Is graduate or professional school necessary for being competitive in the job market?

This depends upon the field. If one is working in software development, for instance, an undergraduate degree may be sufficient. Some business leaders, for example, are presently questioning whether an MBA, at least early on in one’s career, is an appropriate vehicle with which to develop one’s “soft skills,” such as leadership, teamwork, communication and the ability to think creatively. There may be a growing preference for individuals who have forged their skills in the crucible of real life experience. Other fields absolutely require graduate training; e.g. medicine and other areas of health care, law, library science, or academic careers. Once again, good background research will enable your college student to determine his most appropriate educational pathway. In addition to conversations with faculty, career and graduate school counselors and friends and alumni in the intended field, along with internships and entry level experience, your student can find a wealth of information on our website, including alumni surveys, first destination surveys, and even medical school admissions statistics for Penn students.

Is it a negative to take time off before going to graduate or professional school?

Again, given the broad range of types of graduate programs, and their varied requirements for admittance, there is no one particular answer to this question. Many of the professional degrees mentioned above prefer applicants with two to three years of experience in a relevant area of work. Certain career paths require a profound level of personal commitment, e.g., medicine or a Ph.D. in a field of the arts and sciences, and it is best if an applicant has had enough related experiences to make an informed judgement about what the practice of medicine or a career as a professor entails. Indeed, in recent years, we have seen an increase in the number of students opting to take time off before graduate or professional school. On the other hand, certain fields, like a Ph.D. in Mathematics or Economics, require applicants to have quantitative skills in top form, and it may be best to apply to Ph.D. programs in these areas right after graduation. Again, gathering information about the field is the best way to prepare oneself for a particular graduate degree.

Are there any particular majors that are better than others for specific graduate programs?

Law, business and medical schools do NOT favor any particular major. Graduate programs in other areas may require a good general foundation in a discipline. Your student should talk to faculty and pre-graduate advisors or other individuals in the field.

How can I support my child in his or her quest to find a good vocational and graduate school fit?

Give your child some breathing room to explore different disciplines with the understanding that one never knows at the outset where such explorations could lead. Encourage him to take advantage of internships or research opportunities in a field of interest, and to talk with people who work in those areas. Have confidence that your son will ultimately sort out the confusion of vocational choices because he is capable, intelligent and resourceful.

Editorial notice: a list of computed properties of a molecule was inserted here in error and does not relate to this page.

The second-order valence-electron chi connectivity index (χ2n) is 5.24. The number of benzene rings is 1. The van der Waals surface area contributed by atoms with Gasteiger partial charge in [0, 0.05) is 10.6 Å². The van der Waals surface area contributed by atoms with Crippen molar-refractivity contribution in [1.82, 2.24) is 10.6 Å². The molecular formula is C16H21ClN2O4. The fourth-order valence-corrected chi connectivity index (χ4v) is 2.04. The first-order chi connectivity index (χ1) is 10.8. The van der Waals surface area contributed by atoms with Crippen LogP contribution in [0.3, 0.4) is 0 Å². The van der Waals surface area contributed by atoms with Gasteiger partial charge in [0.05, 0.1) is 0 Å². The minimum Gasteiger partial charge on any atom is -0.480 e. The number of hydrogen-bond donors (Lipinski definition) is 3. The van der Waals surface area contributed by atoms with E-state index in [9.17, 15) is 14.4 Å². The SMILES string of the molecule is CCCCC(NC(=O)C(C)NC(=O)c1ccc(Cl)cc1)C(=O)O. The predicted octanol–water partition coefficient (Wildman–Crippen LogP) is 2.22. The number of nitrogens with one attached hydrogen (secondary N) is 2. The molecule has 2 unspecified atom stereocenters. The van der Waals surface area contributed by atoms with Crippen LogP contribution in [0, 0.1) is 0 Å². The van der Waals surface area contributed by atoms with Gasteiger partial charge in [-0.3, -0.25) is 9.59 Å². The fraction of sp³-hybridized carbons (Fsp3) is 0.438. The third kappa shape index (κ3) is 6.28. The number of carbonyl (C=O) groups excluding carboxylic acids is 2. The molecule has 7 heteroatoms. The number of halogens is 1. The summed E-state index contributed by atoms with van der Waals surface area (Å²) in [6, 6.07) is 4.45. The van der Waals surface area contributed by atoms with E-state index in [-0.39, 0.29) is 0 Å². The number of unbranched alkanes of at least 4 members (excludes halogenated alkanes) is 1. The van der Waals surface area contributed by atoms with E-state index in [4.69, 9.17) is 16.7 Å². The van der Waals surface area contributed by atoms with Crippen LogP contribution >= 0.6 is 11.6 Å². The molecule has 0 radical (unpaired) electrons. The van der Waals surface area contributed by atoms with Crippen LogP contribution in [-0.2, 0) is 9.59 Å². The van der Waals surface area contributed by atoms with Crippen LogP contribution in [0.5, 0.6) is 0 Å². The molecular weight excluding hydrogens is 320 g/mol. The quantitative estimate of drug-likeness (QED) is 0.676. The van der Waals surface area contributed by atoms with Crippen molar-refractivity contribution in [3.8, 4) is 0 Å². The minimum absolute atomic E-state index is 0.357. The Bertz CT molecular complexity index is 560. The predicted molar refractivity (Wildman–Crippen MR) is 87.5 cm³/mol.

What does it mean that my daughter wants a Ph.D. in an academic subject? Will she ever be able to find a job?

If your daughter is considering pursuing a Ph.D. in an academic subject, she is committing herself to a program of intense study and research. To get through the rigors of a doctoral program, she must have a passion for what she does and rigorous intellectual self-discipline. There is, however, great reward in completing major research projects and contributing new insights to a discipline. As to the question of finding a job, there are opportunities for Ph.D.s both within and without academia. Academic jobs do often require individuals to relocate to another part of the country, however, graduates from doctoral programs work in universities in a range of capacities, in research organizations, higher education administration, think tanks, government, and the private sector. You can find very useful information on our website about job market pathways and opportunities for Penn’s graduate students and post doctoral fellows.

What can Career Services provide your student in his efforts to prepare for graduate school?

Career Services has three full-time advisors who serve undergraduates and alumni considering or applying to graduate or professional school. Our advisors help students in some of the following areas: determining the fit between graduate programs, career plans, and vocational interests; educating applicants about the nuts and bolts, and timing, of the application process; pinpointing optimal application strategies; and financing professional or graduate school. Our advisors also read applicants’ personal statements and provide critiques. Finally, we also encourage our students to meet with faculty for current, cogent advice about the most appropriate programs in their disciplines.